It has been a relatively quiet period for the Global Fund, with little activity that impacts on sex workers.
The 40th Global Fund Board meeting was held in Geneva between 14th-15th November. The Board approved the Global Fund Secretariat operating expenses (OPEX) and work-plan, and it remains within the budget limit set by the Board at a maximum of US$900 million over the 2017-2019 period.
The other main decision relates to Private Sector Engagement. There are some exclusions to potential private sector engagement, including excluding tobacco industries, arms manufacturers and pornography. We argued for ‘pornography’ to be allowed on the list of Private Sector Engagement industries, as it is part of the sex industry and involves sex workers. Unfortunately, we were unsuccessful and pornography remains excluded. This argument would likely have been strengthened through a sex worker representative on the Global Fund Communities Delegation, where currently there is not one.
The Board noted the revised Framework on Private Sector Engagement, which will guide future relationships with the private sector, and confirmed the importance of the private sector to the Global Fund in terms of resource mobilisation and as partners who can share their skills at country level.
The call for applications to become a member of the Communities Delegation has now closed and it seems we will continue to not have sex worker representation in the Delegation. This is unfortunate as it means that sex workers are represented only through NSWP’s Senior Programme Officer. We would encourage sex workers to apply to join the Communities Delegation in future rounds.
The Communities Delegation fully supported the decision of the Board to provide financial support, for the continuation of ARVs for people living with HIV, to Venezuela under the auspices of the broader decision to support countries in crisis, within limited available resources.
We continue to struggle to get Transition on the Board Agenda as a discussion item, despite a request for this over the past few Board Meetings. There remains a reluctance to consider this as a discussion item, even though it remains such an important issue.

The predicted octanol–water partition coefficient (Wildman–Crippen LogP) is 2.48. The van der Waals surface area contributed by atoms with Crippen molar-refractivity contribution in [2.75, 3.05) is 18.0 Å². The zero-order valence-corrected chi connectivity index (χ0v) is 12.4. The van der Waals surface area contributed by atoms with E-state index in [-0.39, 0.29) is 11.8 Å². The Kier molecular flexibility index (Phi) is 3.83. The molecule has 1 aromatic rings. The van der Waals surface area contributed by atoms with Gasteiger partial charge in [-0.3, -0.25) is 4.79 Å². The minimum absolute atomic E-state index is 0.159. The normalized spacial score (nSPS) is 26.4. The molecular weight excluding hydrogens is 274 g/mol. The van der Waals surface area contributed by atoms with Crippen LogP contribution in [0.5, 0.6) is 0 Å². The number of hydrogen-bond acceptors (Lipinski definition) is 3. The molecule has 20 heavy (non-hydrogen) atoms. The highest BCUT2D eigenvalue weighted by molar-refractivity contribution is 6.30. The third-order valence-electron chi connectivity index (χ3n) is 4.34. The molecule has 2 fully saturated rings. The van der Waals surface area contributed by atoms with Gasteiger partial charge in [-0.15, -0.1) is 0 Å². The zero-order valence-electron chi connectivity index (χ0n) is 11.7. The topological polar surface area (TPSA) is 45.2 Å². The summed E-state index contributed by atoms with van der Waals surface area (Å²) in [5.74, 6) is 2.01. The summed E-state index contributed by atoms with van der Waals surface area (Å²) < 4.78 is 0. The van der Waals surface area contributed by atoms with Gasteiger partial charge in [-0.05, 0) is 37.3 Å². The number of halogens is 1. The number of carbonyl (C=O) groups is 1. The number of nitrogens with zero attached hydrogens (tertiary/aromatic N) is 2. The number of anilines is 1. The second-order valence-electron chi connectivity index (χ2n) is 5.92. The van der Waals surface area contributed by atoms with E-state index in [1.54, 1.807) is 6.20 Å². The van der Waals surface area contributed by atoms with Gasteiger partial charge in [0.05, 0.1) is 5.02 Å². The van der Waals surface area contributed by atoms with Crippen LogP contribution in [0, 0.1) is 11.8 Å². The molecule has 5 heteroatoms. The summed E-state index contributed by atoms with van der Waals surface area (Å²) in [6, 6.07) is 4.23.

Discussion on the Allocation Methodology continues and the current view from the Board and the Secretariat is that the allocation methodology is working. Despite there being some progress, which we applaud, there is too little improvement to access to funds for our communities. Any proposed changes to the Allocation Methodology will be discussed and a final decision made at the May 2019 Board Meeting.
There was a Human Rights Special Session, organised by the Communities Delegation among others, during the pre-meeting to the Board Meeting. It was a very well attended event and we had three civil society speakers as well as hearing from the Secretariat. The session was chaired by Stephanie Seydoux, the French Ambassador for Global Health.
The brief presentation from the Global Fund was positive but it is clear that we need to develop new ways to consider and measure impact. We also raised the question of the impact of criminalisation of key populations in many countries, and how this affects our ability to make real progress on Human Rights. The panellists all acknowledged that the decriminalision of key populations is essential for progress on human rights to be made and called for more funding to support advocacy for decriminalisation.
During this Board meeting there was a call from Costa Rica for the Global Fund to focus more on people rather than numbers, and others highlighted the importance of the Global Fund continuing its support for human rights within grants. Although there was no specific outcome from the event it was important as it keeps the issue of human rights, and to a lesser degree decriminalisation of key populations on the agenda and visible. Decriminalisation of drug use and drug users will have a main focus in the Ukraine grant.
The main message from this brief update is that we need to keep the pressure on around issues important to our community. Progress may be slow, but it is happening and we need to continue to pressure the Global Fund to support us. The Global Fund is the biggest supporter of harm reduction for people who use drugs; they are outspoken critics of the persecution of LGBTI people by states and their systems, such as the CCM, provide one of the very few platforms where key populations can have an equal voice with other decision makers. We need that support to continue.